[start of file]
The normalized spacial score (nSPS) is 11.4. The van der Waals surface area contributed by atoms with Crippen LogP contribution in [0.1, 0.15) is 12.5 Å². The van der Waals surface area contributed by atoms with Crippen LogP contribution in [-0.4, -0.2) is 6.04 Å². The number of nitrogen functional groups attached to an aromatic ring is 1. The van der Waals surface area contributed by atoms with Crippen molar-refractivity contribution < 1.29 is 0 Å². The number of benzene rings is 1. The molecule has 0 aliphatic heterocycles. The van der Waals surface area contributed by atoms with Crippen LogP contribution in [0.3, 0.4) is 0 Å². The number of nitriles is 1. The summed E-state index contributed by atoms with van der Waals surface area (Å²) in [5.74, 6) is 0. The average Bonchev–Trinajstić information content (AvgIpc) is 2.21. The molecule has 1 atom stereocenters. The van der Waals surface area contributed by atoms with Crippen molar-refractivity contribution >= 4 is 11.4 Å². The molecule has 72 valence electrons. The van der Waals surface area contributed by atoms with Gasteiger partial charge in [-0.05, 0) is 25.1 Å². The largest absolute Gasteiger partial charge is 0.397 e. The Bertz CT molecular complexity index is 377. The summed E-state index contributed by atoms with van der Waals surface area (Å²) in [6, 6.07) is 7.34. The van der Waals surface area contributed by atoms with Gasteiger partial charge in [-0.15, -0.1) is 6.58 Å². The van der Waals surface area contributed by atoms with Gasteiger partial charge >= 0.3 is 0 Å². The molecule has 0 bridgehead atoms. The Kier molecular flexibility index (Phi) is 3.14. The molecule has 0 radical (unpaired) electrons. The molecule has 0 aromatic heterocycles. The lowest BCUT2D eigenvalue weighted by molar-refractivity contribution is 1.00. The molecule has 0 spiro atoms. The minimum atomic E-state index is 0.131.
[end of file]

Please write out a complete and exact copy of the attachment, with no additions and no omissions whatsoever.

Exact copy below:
The normalized spacial score (nSPS) is 11.4. The van der Waals surface area contributed by atoms with Crippen LogP contribution in [0.1, 0.15) is 12.5 Å². The van der Waals surface area contributed by atoms with Crippen LogP contribution in [-0.4, -0.2) is 6.04 Å². The number of nitrogen functional groups attached to an aromatic ring is 1. The van der Waals surface area contributed by atoms with Crippen molar-refractivity contribution < 1.29 is 0 Å². The number of benzene rings is 1. The molecule has 0 aliphatic heterocycles. The van der Waals surface area contributed by atoms with Crippen LogP contribution in [0.3, 0.4) is 0 Å². The number of nitriles is 1. The summed E-state index contributed by atoms with van der Waals surface area (Å²) in [5.74, 6) is 0. The average Bonchev–Trinajstić information content (AvgIpc) is 2.21. The molecule has 1 atom stereocenters. The van der Waals surface area contributed by atoms with Crippen molar-refractivity contribution >= 4 is 11.4 Å². The molecule has 72 valence electrons. The van der Waals surface area contributed by atoms with Gasteiger partial charge in [-0.05, 0) is 25.1 Å². The largest absolute Gasteiger partial charge is 0.397 e. The Bertz CT molecular complexity index is 377. The summed E-state index contributed by atoms with van der Waals surface area (Å²) in [6, 6.07) is 7.34. The van der Waals surface area contributed by atoms with Gasteiger partial charge in [-0.15, -0.1) is 6.58 Å². The van der Waals surface area contributed by atoms with Gasteiger partial charge >= 0.3 is 0 Å². The molecule has 0 bridgehead atoms. The Kier molecular flexibility index (Phi) is 3.14. The molecule has 0 radical (unpaired) electrons. The molecule has 0 aromatic heterocycles. The lowest BCUT2D eigenvalue weighted by molar-refractivity contribution is 1.00. The molecule has 0 spiro atoms. The minimum atomic E-state index is 0.131.